The Albany register. (Albany, Or.) 1868-18??, February 27, 1869, Image 1

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    VOL. 1.
She Itnuii rgjtrv.
SATUKDAY, FKilltll AltV -'7
For the Ueister.
Cloa !s oV-r.-j roat) the sky t 2ay,
Sunshine so 'n thj gloom Uii--1.
X)roui:.i the fljwrets bloom --!j.v5,
isuowcrs their budding forth'ls.
Such is life : thus sorrows vanish,
Alternate thus ccaes wt-ai .ml woe.
Tn-iiay bright lle afiiirtious b.-mi.h,
Tbus jos aud sorrows couio ud eo.
The d.uke-t hour Fata orlain us-
Witt1 sown Riv plaoe to brighter rays ;
Despair not ih -n, th. re sail reiuaiim us
Sweet uicaioiivs past anil better days.
Look up, tin ngh dark th tempest towers,
Sh:';e o.T taj fars thut l.iih joy ;
Have faith, sunshine tMHuws showers;
L t hope affliction's dross alloy.
Albany, Feb. 17, '69.
Marrying l-'artuuc.
" Y, Til do it, Ralph, even if he i a
sewggy, worthless, liirless, dried up,
yellow, vinegar tweed old HiaiJ. I'll mar
ry her; orrlber, her fortune !" aud o
saying lie leaned himself back iu his
chair, and commenced puSSing ay s
coolly at his cigar as though Harrying
was the most eoiumortpl-ice, uninterest
ing affair ever dremed of.
" You speak quite confidently, young
man," returned his cMjn!iio ;," pr
hapg the body in question won't It-ve
you. Don't he too conceited, it you Lave
been called irresistible.
" Fiddlestick ! I cue? my uncle'
fortune wtj the most irreitble part to
the New York belles; aud I am,
now that my grot expectations hve
passed away, there i-n't tvo of them evor
remember asoc-Vfintr with vie. I tel!
you, Ralph, love is I1 mooihiue ! mere
creature of the tucy fr I have never
seen a pretty girl yet that could et
my, huort a palpitating. ?4iiey is what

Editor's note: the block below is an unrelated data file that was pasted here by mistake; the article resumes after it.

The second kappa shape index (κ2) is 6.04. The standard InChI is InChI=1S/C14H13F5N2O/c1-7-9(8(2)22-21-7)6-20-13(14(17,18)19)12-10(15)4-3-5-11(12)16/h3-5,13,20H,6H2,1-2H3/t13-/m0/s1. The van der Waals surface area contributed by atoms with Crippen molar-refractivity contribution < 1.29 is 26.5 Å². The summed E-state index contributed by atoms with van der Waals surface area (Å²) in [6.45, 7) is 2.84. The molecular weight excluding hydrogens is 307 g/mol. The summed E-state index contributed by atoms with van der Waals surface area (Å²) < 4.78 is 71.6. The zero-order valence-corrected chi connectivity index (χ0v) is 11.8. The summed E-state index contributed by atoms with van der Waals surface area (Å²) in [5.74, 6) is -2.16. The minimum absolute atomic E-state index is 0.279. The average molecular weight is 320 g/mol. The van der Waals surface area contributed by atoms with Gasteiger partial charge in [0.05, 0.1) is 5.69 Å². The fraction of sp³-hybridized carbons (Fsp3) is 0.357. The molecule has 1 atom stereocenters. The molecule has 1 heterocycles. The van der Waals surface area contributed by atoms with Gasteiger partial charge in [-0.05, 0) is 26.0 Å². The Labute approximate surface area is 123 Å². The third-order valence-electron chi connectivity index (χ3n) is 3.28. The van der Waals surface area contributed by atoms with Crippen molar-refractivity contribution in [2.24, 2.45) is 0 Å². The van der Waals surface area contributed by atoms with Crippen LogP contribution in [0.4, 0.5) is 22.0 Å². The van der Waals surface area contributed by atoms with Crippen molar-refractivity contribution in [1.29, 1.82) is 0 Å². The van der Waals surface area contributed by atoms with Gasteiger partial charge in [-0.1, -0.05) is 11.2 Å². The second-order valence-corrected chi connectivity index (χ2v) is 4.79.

a poor briefless lawyer like u.ylf want,
not love ; it's a great deal more fcubtan
tiel, too."
Don't ditmbt it ; bt I wouldn't be
tied to an old v:-en lor a consideration,
responded R!ph, "nd in uy opinion,
lie, you are foul if you hiwve your
self away. There, no, tljt advice i
free grwtis no fee akl only do tell
iu tr whole story."
" I can do tht in a lew words. About
a week ago I saved a Sue looking but
gouty old gentleman from being upset out
of his carriage on Broadway, lie was
profuse in his thanks, learned my name,
said he knew nie by reptitatit), told me
he was wealthy-, with but one child, a
daughter, and if I -would go down to Sea
View, where he intended to pa-s a few
weeks, he would make a match betaken
me and her. I modestly sugiie-ted that
the lady ia question might object, hut he
insisted that he could not ; Kite "was de
voted to him and heart-whole. There it
i verhatim. I then made inquiries of a
friend what kind of a girl Mr. Lfuurt's
daughter was, and they told me she'
a scraggy old maid. I have her in my
mind's eye, but it's no drawback. I'll
marry for money,- and let her afterward
take to her cats, just the same as she
does now. That's ail. I am too lazy to
work." And he relapsed into a profound
silence, wondering eecretly what time on
the morrow Mr. Lafourn and Lis da-a-ht-cr
would arrive.
" There, pa, you dear old goose, listen
.to ine ue.-cripnon . or pur i.neii ; ex
claimed pretty little Nellie Lafourn, ar-
- u . : . l, . . t. i i
rangiug me euiiaius bo uiai iiic ui'j cu
tlemari could overhear the conversation
on the piazza between the two young
gentleman just mentioned.
Confound his impudence," growled
the old man, in a rage, bringing his cane
down lustily ; I'd like to seehiiu get my
darling, the heartless wretch, and my